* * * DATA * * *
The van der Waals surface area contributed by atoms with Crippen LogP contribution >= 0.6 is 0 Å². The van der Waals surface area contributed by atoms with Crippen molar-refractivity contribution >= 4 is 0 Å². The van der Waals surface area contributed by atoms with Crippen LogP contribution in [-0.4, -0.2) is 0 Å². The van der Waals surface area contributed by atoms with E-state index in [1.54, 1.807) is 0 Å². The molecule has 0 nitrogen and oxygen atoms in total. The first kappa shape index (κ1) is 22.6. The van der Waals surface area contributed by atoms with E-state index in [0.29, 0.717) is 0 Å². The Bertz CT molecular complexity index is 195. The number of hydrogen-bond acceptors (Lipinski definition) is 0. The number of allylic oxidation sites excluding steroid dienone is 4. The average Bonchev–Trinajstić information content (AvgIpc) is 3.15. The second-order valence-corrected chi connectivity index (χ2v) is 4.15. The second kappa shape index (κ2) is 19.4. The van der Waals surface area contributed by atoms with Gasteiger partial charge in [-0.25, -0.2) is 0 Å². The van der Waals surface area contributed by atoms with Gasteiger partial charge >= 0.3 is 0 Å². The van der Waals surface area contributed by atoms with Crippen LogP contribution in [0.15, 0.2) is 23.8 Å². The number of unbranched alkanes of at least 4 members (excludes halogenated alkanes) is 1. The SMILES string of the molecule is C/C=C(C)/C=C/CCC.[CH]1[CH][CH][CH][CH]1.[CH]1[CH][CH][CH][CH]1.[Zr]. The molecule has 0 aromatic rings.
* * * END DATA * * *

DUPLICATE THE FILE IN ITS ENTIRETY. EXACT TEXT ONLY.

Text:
The van der Waals surface area contributed by atoms with Crippen LogP contribution >= 0.6 is 0 Å². The van der Waals surface area contributed by atoms with Crippen molar-refractivity contribution >= 4 is 0 Å². The van der Waals surface area contributed by atoms with Crippen LogP contribution in [-0.4, -0.2) is 0 Å². The van der Waals surface area contributed by atoms with E-state index in [1.54, 1.807) is 0 Å². The molecule has 0 nitrogen and oxygen atoms in total. The first kappa shape index (κ1) is 22.6. The van der Waals surface area contributed by atoms with E-state index in [0.29, 0.717) is 0 Å². The Bertz CT molecular complexity index is 195. The number of hydrogen-bond acceptors (Lipinski definition) is 0. The number of allylic oxidation sites excluding steroid dienone is 4. The average Bonchev–Trinajstić information content (AvgIpc) is 3.15. The second-order valence-corrected chi connectivity index (χ2v) is 4.15. The second kappa shape index (κ2) is 19.4. The van der Waals surface area contributed by atoms with Gasteiger partial charge in [-0.25, -0.2) is 0 Å². The van der Waals surface area contributed by atoms with Gasteiger partial charge >= 0.3 is 0 Å². The van der Waals surface area contributed by atoms with Crippen LogP contribution in [0.15, 0.2) is 23.8 Å². The number of unbranched alkanes of at least 4 members (excludes halogenated alkanes) is 1. The SMILES string of the molecule is C/C=C(C)/C=C/CCC.[CH]1[CH][CH][CH][CH]1.[CH]1[CH][CH][CH][CH]1.[Zr]. The molecule has 0 aromatic rings.